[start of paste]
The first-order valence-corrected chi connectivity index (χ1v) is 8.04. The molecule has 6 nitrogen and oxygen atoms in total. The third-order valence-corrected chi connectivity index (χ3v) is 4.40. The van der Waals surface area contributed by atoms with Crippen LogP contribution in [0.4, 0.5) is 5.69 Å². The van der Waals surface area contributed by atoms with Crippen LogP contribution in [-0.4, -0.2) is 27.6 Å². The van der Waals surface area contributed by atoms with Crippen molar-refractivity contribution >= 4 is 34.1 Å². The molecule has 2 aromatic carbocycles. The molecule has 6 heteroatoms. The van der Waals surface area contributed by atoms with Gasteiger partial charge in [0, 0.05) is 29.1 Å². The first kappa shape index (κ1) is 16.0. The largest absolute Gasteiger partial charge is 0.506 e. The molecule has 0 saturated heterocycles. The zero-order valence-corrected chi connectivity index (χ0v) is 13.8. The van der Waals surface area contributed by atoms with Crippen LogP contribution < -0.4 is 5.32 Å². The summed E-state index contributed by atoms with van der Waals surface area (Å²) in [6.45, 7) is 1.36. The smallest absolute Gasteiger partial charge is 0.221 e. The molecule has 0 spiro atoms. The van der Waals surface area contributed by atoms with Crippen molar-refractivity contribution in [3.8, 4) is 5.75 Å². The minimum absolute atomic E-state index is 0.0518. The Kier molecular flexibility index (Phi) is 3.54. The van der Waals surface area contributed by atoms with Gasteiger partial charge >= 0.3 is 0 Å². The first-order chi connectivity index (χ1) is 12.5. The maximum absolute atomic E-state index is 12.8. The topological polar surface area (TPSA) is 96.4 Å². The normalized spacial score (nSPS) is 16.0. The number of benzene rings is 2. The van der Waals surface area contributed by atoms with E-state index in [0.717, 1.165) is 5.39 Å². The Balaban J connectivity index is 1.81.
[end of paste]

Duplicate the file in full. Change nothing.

The first-order valence-corrected chi connectivity index (χ1v) is 8.04. The molecule has 6 nitrogen and oxygen atoms in total. The third-order valence-corrected chi connectivity index (χ3v) is 4.40. The van der Waals surface area contributed by atoms with Crippen LogP contribution in [0.4, 0.5) is 5.69 Å². The van der Waals surface area contributed by atoms with Crippen LogP contribution in [-0.4, -0.2) is 27.6 Å². The van der Waals surface area contributed by atoms with Crippen molar-refractivity contribution >= 4 is 34.1 Å². The molecule has 2 aromatic carbocycles. The molecule has 6 heteroatoms. The van der Waals surface area contributed by atoms with Gasteiger partial charge in [0, 0.05) is 29.1 Å². The first kappa shape index (κ1) is 16.0. The largest absolute Gasteiger partial charge is 0.506 e. The molecule has 0 saturated heterocycles. The zero-order valence-corrected chi connectivity index (χ0v) is 13.8. The van der Waals surface area contributed by atoms with Crippen LogP contribution < -0.4 is 5.32 Å². The summed E-state index contributed by atoms with van der Waals surface area (Å²) in [6.45, 7) is 1.36. The smallest absolute Gasteiger partial charge is 0.221 e. The molecule has 0 spiro atoms. The van der Waals surface area contributed by atoms with Crippen molar-refractivity contribution in [3.8, 4) is 5.75 Å². The minimum absolute atomic E-state index is 0.0518. The Kier molecular flexibility index (Phi) is 3.54. The van der Waals surface area contributed by atoms with Gasteiger partial charge >= 0.3 is 0 Å². The first-order chi connectivity index (χ1) is 12.5. The maximum absolute atomic E-state index is 12.8. The topological polar surface area (TPSA) is 96.4 Å². The normalized spacial score (nSPS) is 16.0. The number of benzene rings is 2. The van der Waals surface area contributed by atoms with E-state index in [0.717, 1.165) is 5.39 Å². The Balaban J connectivity index is 1.81.